Wednesday, June 29, 2016

Offsite Criticism of the Week

While PolitiFact continues its pattern of ducking public criticism, we will continue to model the opposite approach by dealing with a typical offsite criticism we run across (real example from real discussion board):

First, we'll note that generally citing PolitiFact Bias is the wrong way to defuse criticisms that Trump doesn't tell the truth. There are good reasons to dismiss the use of the PolitiFact statistics that some use to "prove" somebody lies more than somebody else. The liberal use of selection bias lays a poor foundation for reliable statistics. We've been pointing that out for years.

As for the criticism:
The first article in the first link says PolitiFact is wrong because it only used the data that was available to make its ruling. Oh the humanity!

We believe the comment was directed at our evaluation of the Loretta Lynch fact check where Lynch said the LGBT community endures most of the statistically recorded hate crimes. It's true, as Dustin Siggins pointed out, that PolitiFact relied on incomplete statistics. In keeping with PolitiFact's common practice, that should have prevented Lynch from getting a rating any better than "Mostly True." Lynch received a "True" rating.

But our central criticism was quite different from what the writer said.

We noted that Lynch said nothing, in context, about using the per capita measure. If that measure isn't used, then PolitiFact's statistics say blacks experience most of the hate crimes recorded in the statistics. So what Lynch said was false. PolitiFact pretended otherwise to give her the "True" rating.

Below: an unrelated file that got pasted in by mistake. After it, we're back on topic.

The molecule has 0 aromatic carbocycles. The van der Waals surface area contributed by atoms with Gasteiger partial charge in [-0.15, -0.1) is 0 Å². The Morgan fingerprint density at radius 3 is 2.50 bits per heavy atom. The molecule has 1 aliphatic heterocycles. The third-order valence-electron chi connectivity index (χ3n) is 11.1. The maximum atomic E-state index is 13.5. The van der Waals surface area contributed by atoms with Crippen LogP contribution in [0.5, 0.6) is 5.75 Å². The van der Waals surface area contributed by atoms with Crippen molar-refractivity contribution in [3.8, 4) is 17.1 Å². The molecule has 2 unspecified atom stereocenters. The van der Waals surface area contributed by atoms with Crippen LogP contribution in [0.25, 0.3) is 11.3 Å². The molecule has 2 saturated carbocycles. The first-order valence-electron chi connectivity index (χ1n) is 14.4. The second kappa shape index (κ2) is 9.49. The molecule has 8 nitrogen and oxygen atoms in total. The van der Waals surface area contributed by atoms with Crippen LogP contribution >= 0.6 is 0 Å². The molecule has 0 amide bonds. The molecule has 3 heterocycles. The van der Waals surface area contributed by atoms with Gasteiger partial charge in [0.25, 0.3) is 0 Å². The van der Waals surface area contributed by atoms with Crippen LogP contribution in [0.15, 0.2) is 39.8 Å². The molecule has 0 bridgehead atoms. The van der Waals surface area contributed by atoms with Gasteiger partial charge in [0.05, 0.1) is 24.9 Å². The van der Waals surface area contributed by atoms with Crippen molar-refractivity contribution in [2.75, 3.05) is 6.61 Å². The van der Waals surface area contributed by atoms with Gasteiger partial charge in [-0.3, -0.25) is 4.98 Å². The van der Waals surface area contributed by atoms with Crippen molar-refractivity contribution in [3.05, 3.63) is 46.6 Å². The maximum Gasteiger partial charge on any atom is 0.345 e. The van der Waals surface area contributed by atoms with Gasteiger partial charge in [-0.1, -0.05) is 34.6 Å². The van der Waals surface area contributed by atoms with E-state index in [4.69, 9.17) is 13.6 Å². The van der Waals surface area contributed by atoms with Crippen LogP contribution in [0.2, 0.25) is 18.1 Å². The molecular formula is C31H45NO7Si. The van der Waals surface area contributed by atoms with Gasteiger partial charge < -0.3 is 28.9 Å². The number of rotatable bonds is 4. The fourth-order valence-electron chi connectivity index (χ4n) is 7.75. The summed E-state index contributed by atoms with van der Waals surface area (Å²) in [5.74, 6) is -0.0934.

This is typical of the criticism we receive. We're dismissed based on bias (ad hominem fallacy) and on misrepresentations of our work (straw man fallacy).

We'd love to do "Offsite Criticism of the Week" for a criticism that is not fallacious. Comments are open here and on Facebook if anybody knows of one.

Poynter hides criticism of PolitiFact's transparency?

The Poynter Institute, a journalism school in St. Petersburg, Florida, owns our reason for existence, PolitiFact. I sometimes read articles posted at Poynter, particularly those concerned with fact-checking.

Up through today, I believe Poynter has published every comment I have made.

Poynter re-published the guidelines for fact-checking written by PolitiFact editor Angie Drobnic Holan. I had responded to Holan's PolitiFact article with one of my own published to Medium. At the Poynter website I commented about one of my central points of rebuttal: PolitiFact's claims of accountability to the public can't be taken seriously so long as a story from PolitiFact Missouri from earlier this year sustains its train-wreck status (and it does sustain that status).

I captured the above image right after pushing the button to publish my comment. Note the message that the comment is pending approval. When I visited the page later, I was still able to see evidence I had commented and the comment was pending approval. I was also able to review the content of the yet-to-be-published comment.

Now, when I return to the page, no evidence remains of my comment activity.

Is it possible that the comment remains in moderation and Poynter will publish it later? Sure, that's possible. We will certainly update this item if Poynter publishes the comment.

Meanwhile, here is our message to PolitiFact and the Poynter Institute:

Hiding a problem of transparency does not address that problem of transparency.

Update June 30, 2016:


Pending for 11 hours. Shall we go for 36?

Sunday, June 26, 2016

More PolitiFingers on the scale: Loretta Lynch and LGBT hate crimes

Hat tip to journalist Dustin Siggins for bringing this item to our attention.

U.S. Attorney General Loretta Lynch received a "True" rating in a June 23, 2016 fact check by PolitiFact Florida. Lynch said members of the LGBT community are more often the victims of hate crimes than members of any other recognized community.